North Korea Launches Strategic Cruise Missiles from Submarine
On Sunday, North Korea launched two cruise missiles from a submarine in the waters near the country’s eastern port city of Sinpo. The submarine missile launches came right before the United States and South Korea kicked off their planned Freedom Shield (FS) exercises, which will last for 11 days until March 24. Earlier this month, North Korea vehemently criticized ongoing U.S.-Republic of Korea (ROK) joint military drills, which it claims as a rehearsal for invasion. Yesterday’s submarine-launched cruise missile (SLCM) test came a day after Kim Jong-un warned of North Korea’s "important practical measures” to enhance its war deterrence against the resumption of large-scale FS exercises, which will involve about 20 field exercises this year including amphibious landings.
Q1: What is the significance of North Korea’s cruise missile test launches from a submarine?
A1: This is the first time that North Korea test-fired “strategic cruise missiles” from the 8.24 Yongung (August 24 Hero) ballistic missile submarine. According to North Korea’s state media, the cruise missiles flew nearly 1,500 km (932 miles) and successfully struck an underwater target. If North Korea’s claim is true, this indicates that entire South Korea and possibly the U.S. Kadena airbase in Okinawa, Japan, where U.S. F-22s fighter jets are stationed, could be within North Korea’s target range. In addition, the country’s successful SLCM test implies North Korea’s improved ability to further complicate the allied missile defense system because the cruise missiles are much more difficult to intercept given their complex flight trajectories. And, most importantly, the SLCM test, if proven successful, shows North Korea’s credible second-strike capability as the country continues to strengthen its nuclear deterrence.
Q2: Why did North Korea conduct SLCM tests?
A2: North Korea’s new SLCM tests appears intent to demonstrate the country’s advancing and diversifying naval second-strike capability. With its successful test of Pukguksong-1 in August 2016, North Korea already possesses the submarine-launched ballistic missile (SLBM) capability although the estimated range of the latest Pukguksong-3 SLBM test in October 2019 was about 1,900 km (1,200 miles) if launched on a normal trajectory. North Korea’s SLBM program has progressed slowly in comparison to the land-based nuclear ballistic missile program, but the SLBM program manifests the country’s progress in developing a second leg of its nuclear triad (CSIS Beyond Parallel satellite imagery on Shinpo South Shipyard documents the latest development activities). Given this, North Korea’s SLCM test yesterday indicates the country’s effort to demonstrate its varied second-strike capability that would be hard to track, can better survive a first attack, and penetrate the allied missile defense system.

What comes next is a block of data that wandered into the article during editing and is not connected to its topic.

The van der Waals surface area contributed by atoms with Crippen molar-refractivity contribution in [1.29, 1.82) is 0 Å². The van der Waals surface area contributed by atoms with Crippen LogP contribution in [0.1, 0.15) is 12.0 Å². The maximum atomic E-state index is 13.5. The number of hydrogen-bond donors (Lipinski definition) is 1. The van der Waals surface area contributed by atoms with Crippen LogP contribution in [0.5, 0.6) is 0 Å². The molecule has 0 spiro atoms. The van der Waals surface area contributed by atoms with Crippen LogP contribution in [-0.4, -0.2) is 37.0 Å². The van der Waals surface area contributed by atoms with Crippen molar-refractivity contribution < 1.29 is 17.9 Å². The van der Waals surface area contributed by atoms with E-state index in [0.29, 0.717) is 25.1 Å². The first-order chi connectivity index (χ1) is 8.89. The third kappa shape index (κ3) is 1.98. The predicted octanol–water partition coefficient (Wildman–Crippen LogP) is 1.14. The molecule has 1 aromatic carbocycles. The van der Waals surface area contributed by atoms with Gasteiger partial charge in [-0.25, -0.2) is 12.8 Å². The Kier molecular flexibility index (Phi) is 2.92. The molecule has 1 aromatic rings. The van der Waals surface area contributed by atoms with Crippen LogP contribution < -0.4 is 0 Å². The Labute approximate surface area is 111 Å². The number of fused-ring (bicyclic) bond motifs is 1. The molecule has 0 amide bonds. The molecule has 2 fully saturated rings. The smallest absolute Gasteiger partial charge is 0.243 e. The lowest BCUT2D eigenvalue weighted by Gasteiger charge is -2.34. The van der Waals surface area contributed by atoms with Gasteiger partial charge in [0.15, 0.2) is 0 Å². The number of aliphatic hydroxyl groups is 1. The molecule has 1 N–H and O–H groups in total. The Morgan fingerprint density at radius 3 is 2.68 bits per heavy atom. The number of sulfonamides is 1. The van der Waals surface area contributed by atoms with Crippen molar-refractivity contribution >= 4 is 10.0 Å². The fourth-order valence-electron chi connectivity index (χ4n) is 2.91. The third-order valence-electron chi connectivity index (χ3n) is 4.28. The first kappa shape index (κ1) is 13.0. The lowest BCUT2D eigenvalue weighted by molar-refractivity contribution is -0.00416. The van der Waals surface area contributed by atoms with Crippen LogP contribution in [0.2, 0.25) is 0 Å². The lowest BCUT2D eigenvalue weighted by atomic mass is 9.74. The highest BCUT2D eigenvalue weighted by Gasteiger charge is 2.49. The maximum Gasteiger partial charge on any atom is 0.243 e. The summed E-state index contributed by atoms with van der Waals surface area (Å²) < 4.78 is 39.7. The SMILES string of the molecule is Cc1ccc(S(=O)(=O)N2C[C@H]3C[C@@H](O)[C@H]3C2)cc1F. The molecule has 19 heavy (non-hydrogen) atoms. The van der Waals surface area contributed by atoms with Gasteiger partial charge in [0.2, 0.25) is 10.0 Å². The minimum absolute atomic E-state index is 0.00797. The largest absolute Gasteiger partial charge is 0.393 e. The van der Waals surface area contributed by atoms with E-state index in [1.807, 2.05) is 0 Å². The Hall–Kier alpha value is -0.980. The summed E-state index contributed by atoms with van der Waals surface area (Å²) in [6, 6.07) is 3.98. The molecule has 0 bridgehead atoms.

Q3: What will likely happen during the U.S.-ROK FS exercise?
A3: CSIS data shows that North Korea has a propensity to engage in major weapons provocations during the U.S.-ROK joint military exercises when there is no diplomatic engagement between Washington and Pyongyang. North Korea will likely carry out various types of weapon testing and exercises to demonstrate its war deterrence and conduct war simulation drills. As yesterday’s SLCM test shows, North Korea’s new weapon testing could involve an intercontinental ballistic missile (ICBM) test launched at a normal angle. The prospect of the ICBM test toward the Pacific is ominous especially given Kim Yo-jung’s warning in late February that the country could turn the Pacific into its “firing range.” Heightened tension will likely engulf the peninsula as the two Koreas will find it difficult to break away from the action-reaction cycle, as was observed in September and October 2022, which will raise the risk of miscalculation and military accidents.
With President Yoon Suk Yeol scheduled visit to Japan in March 16–17, it is possible that North Korea may carry out a major provocation in time for his visit to spoil the bilateral summit between Yoon and Kishida, which comes in the wake of a breakthrough between South Korea and Japan to resolve the wartime labor issues and improve their constrained bilateral relationship.
Ellen Kim is deputy director and senior fellow of the Korea Chair at the Center for Strategic and International Studies in Washington, D.C.